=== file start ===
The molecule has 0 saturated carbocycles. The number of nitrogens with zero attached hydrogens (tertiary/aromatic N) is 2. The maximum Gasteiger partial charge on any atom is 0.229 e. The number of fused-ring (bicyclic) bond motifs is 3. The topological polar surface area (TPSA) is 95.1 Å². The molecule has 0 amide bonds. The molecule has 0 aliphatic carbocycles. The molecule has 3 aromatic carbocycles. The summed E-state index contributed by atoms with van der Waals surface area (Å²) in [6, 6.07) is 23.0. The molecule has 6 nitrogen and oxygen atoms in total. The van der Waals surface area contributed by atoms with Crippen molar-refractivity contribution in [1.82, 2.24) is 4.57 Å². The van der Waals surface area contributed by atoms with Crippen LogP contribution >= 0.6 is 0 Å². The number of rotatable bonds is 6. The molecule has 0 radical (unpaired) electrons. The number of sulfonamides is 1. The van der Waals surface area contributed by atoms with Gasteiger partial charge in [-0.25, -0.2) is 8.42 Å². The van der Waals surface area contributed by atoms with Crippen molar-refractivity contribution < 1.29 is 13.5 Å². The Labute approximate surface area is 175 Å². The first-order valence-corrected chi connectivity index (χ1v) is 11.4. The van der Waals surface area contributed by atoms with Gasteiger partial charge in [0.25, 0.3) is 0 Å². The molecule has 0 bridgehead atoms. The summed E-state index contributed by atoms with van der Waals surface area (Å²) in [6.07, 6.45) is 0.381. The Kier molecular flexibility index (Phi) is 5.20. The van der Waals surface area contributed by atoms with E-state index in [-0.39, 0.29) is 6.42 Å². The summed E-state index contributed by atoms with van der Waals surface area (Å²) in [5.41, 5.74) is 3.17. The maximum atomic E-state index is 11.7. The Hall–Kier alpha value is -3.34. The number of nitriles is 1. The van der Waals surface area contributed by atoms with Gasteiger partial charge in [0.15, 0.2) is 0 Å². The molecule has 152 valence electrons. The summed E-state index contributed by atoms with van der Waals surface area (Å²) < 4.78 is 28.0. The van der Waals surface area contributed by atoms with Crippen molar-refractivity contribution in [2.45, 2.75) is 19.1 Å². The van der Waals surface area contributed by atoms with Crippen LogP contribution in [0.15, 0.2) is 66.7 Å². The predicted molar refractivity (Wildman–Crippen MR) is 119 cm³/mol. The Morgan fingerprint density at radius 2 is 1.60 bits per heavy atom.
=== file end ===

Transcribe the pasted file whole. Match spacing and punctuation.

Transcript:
The molecule has 0 saturated carbocycles. The number of nitrogens with zero attached hydrogens (tertiary/aromatic N) is 2. The maximum Gasteiger partial charge on any atom is 0.229 e. The number of fused-ring (bicyclic) bond motifs is 3. The topological polar surface area (TPSA) is 95.1 Å². The molecule has 0 amide bonds. The molecule has 0 aliphatic carbocycles. The molecule has 3 aromatic carbocycles. The summed E-state index contributed by atoms with van der Waals surface area (Å²) in [6, 6.07) is 23.0. The molecule has 6 nitrogen and oxygen atoms in total. The van der Waals surface area contributed by atoms with Crippen molar-refractivity contribution in [1.82, 2.24) is 4.57 Å². The van der Waals surface area contributed by atoms with Crippen LogP contribution >= 0.6 is 0 Å². The number of rotatable bonds is 6. The molecule has 0 radical (unpaired) electrons. The number of sulfonamides is 1. The van der Waals surface area contributed by atoms with Gasteiger partial charge in [-0.25, -0.2) is 8.42 Å². The van der Waals surface area contributed by atoms with Crippen molar-refractivity contribution < 1.29 is 13.5 Å². The Labute approximate surface area is 175 Å². The first-order valence-corrected chi connectivity index (χ1v) is 11.4. The van der Waals surface area contributed by atoms with Gasteiger partial charge in [0.25, 0.3) is 0 Å². The molecule has 0 bridgehead atoms. The summed E-state index contributed by atoms with van der Waals surface area (Å²) in [6.07, 6.45) is 0.381. The Kier molecular flexibility index (Phi) is 5.20. The van der Waals surface area contributed by atoms with E-state index in [-0.39, 0.29) is 6.42 Å². The summed E-state index contributed by atoms with van der Waals surface area (Å²) in [5.41, 5.74) is 3.17. The maximum atomic E-state index is 11.7. The Hall–Kier alpha value is -3.34. The number of nitriles is 1. The van der Waals surface area contributed by atoms with Gasteiger partial charge in [0.15, 0.2) is 0 Å². The molecule has 152 valence electrons. The summed E-state index contributed by atoms with van der Waals surface area (Å²) < 4.78 is 28.0. The van der Waals surface area contributed by atoms with Crippen molar-refractivity contribution in [2.45, 2.75) is 19.1 Å². The van der Waals surface area contributed by atoms with Crippen LogP contribution in [0.15, 0.2) is 66.7 Å². The predicted molar refractivity (Wildman–Crippen MR) is 119 cm³/mol. The Morgan fingerprint density at radius 2 is 1.60 bits per heavy atom.